iPad has a better selection of tablet apps. Better screen for browsing. WAY better battery life.

        Also, the iPad mini retina IS faster than the Nexus 7. Period.

        And I don’t have Google tracking everything I do on my tablet.

  • Cimbus

    This is just a benchmark testing, where it applies to the consumer or buyer is in the real world testing. Let’s not forget you are comparing a less than $200 tablet to a roughly $400 one with really very little difference between the two? As a shopwise buyer, your savings is really in the Nexus 7.

    • Nonreality

      The test didn’t even find the right processor on the nexus. How do we know it ran the correct tests.? It could have ran the tests based on the processor it thought it was dealing with. Is that possible?

      • stacy

        That is possible thats y I don’t trust benchmarks n the light on the nexus 7 2013 wasn’t on full.

        • Jayfeather787

          Exactly. Benchmarks do not always tell the truth, and d not reflect real world performance.

      • Chris

        On the benchmark, it was the NVIDIA T30L quad core. The processor in the Nexus 7, first generation. But it also said 1.51GHz, which is impossible, cause the T30L in single core, (s-mode) ran at 1.3GHz, and with all four cores running it was 1.2GHz. There was 3 variations of the T30 series, all with different clock speeds and 2 different GPU speeds as well. So to summarize, the test was #@$&ed up.

  • John

    iPad mini has 40% less color gamut, so that is why it turns out to be the real “budget tablet” because it bugets on colors. Honestly, I believe iPad air and iPhone are truly great, but in the mini category, iPad mini is disgrace to a great company. If the pricing of the two has been reversed, I’d still choose N7.

  • Jayfeather787

    No, I’m actually not surprised by the results, as benchmarks lie, and do not always reflect the true performance of the device.

    • Liang

      Agree

  • MrZ

    I just received my first tablet ever for xmas: a 2013 Nexus 7. This is my first time with an Android device (although I have decades of experience with Linux/UNIX and Nokia’s Debian-based phones, the N900 and N9). I’ve already rooted the Nexus and swapped KitKat 4.4.2 for CyanogenMod Nightly — and back. I think it’s an awesome device and I find myself “messing around” with it far too much, instead of doing more productive work.

    That said, I am not surprised that the Ipad Mini 2 has a (signigficantly) faster CPU/GPU than my Nexus 7. For one, Apple is well-known for high quality devices that are based on a near-uncompromising mentality, in terms of available technology (even the limited color gamut of the iPad m2 seems to be attributable to a logistical error, rather than one borne of compromise). Secondly, the Snapdragon S4 Pro powering the Nexus 7 2013 is known to be an older design, which already trails newer members in its family from a performance perspective. Lastly, we are talking about two completely different price segments here. Even the cheapest Ipad Mini 2 is expensive enough that it begins to enter the realm of notebooks/desktops (which, for a moderate difference in price, still offer much greater performance). By comparison, the Nexus 7 is far more affordable and offers amazing performance for its cost. If someone wants to buy a tablet in the $200 range, the Ipad Mini 2 is simply not an option. I don’t subscribe to the notion that tablets will replace even notebooks any time soon. As such, I — personally — would not spend that kind of money on a tablet at this point (for comparison, my two year old Lenovo T420i still outclasses these tablets by a very wide margin).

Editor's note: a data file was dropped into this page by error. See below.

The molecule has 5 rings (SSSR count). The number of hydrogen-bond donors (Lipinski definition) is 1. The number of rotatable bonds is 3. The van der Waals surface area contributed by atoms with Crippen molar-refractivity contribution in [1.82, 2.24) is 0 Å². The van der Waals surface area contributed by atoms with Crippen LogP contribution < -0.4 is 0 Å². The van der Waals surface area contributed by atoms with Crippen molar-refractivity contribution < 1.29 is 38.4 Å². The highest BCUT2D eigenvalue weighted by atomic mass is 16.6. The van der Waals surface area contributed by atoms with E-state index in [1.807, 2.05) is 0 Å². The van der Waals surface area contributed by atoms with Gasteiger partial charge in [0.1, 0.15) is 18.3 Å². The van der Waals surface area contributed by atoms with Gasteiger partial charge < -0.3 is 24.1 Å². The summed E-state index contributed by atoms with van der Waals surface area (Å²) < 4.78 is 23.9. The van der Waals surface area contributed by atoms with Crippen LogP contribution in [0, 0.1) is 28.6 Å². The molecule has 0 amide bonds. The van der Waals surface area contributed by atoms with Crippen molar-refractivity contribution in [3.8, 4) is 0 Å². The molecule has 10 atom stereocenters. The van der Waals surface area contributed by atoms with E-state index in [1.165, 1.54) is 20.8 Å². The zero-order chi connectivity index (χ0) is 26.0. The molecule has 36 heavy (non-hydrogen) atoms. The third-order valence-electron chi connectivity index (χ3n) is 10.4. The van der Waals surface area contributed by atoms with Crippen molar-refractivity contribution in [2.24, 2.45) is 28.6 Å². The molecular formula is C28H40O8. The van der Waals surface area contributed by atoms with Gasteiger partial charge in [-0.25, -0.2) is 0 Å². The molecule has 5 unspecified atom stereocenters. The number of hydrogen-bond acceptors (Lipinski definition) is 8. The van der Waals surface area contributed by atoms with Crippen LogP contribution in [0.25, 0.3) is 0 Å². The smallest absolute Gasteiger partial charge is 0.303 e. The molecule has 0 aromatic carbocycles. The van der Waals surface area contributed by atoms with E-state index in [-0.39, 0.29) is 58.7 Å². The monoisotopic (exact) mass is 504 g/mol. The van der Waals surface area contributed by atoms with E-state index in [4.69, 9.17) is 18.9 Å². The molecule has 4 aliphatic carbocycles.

However, the real problem that Apple is facing is, time is not on their side. If improvements in technology continue at current or comparable pace, there will evidently come a time when, similar to desktops, tablets and phones will have sufficient CPU performance, memory, bandwidth, etc. to meet 98% of all consumer needs. At that point, there will be increasingly diminished real life benefits to incremental performance improvements. And it will be during the transition toward that point that Apple will find it increasingly difficult to justify significant differences in price.

    That said, I hope they (Apple) stay around for a long time to come; if nothing else than to provide significant competition and opposition to Google, Microsoft, et al. We as consumers can only benefit as a consequence.